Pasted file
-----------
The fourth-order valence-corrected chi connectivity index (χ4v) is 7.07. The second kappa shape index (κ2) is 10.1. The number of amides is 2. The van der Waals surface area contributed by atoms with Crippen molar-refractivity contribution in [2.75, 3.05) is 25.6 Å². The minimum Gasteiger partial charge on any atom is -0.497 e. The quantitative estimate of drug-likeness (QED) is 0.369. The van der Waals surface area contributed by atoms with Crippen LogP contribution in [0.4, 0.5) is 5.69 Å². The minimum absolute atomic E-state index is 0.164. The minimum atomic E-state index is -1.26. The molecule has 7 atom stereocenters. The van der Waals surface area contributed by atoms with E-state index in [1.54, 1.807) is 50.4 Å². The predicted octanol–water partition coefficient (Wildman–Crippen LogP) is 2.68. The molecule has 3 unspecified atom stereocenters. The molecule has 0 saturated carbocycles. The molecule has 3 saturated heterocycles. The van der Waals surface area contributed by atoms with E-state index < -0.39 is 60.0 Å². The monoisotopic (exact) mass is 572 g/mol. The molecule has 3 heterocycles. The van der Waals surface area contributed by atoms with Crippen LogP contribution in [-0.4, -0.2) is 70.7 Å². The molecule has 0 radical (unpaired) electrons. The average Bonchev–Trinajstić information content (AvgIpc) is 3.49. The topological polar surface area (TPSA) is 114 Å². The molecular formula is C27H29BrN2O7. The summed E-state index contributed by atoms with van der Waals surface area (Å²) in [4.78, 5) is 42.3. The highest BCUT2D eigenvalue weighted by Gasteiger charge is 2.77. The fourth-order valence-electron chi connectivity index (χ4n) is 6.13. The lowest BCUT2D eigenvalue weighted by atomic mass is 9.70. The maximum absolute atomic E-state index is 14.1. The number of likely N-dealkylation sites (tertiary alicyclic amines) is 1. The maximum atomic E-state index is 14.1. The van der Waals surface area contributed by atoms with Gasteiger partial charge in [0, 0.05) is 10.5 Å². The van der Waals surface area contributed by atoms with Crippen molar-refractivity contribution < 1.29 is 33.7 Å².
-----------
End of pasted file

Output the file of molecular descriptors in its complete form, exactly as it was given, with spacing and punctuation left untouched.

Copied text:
The fourth-order valence-corrected chi connectivity index (χ4v) is 7.07. The second kappa shape index (κ2) is 10.1. The number of amides is 2. The van der Waals surface area contributed by atoms with Crippen molar-refractivity contribution in [2.75, 3.05) is 25.6 Å². The minimum Gasteiger partial charge on any atom is -0.497 e. The quantitative estimate of drug-likeness (QED) is 0.369. The van der Waals surface area contributed by atoms with Crippen LogP contribution in [0.4, 0.5) is 5.69 Å². The minimum absolute atomic E-state index is 0.164. The minimum atomic E-state index is -1.26. The molecule has 7 atom stereocenters. The van der Waals surface area contributed by atoms with E-state index in [1.54, 1.807) is 50.4 Å². The predicted octanol–water partition coefficient (Wildman–Crippen LogP) is 2.68. The molecule has 3 unspecified atom stereocenters. The molecule has 0 saturated carbocycles. The molecule has 3 saturated heterocycles. The van der Waals surface area contributed by atoms with E-state index < -0.39 is 60.0 Å². The monoisotopic (exact) mass is 572 g/mol. The molecule has 3 heterocycles. The van der Waals surface area contributed by atoms with Crippen LogP contribution in [-0.4, -0.2) is 70.7 Å². The molecule has 0 radical (unpaired) electrons. The average Bonchev–Trinajstić information content (AvgIpc) is 3.49. The topological polar surface area (TPSA) is 114 Å². The molecular formula is C27H29BrN2O7. The summed E-state index contributed by atoms with van der Waals surface area (Å²) in [4.78, 5) is 42.3. The highest BCUT2D eigenvalue weighted by Gasteiger charge is 2.77. The fourth-order valence-electron chi connectivity index (χ4n) is 6.13. The lowest BCUT2D eigenvalue weighted by atomic mass is 9.70. The maximum absolute atomic E-state index is 14.1. The number of likely N-dealkylation sites (tertiary alicyclic amines) is 1. The maximum atomic E-state index is 14.1. The van der Waals surface area contributed by atoms with Gasteiger partial charge in [0, 0.05) is 10.5 Å². The van der Waals surface area contributed by atoms with Crippen molar-refractivity contribution < 1.29 is 33.7 Å².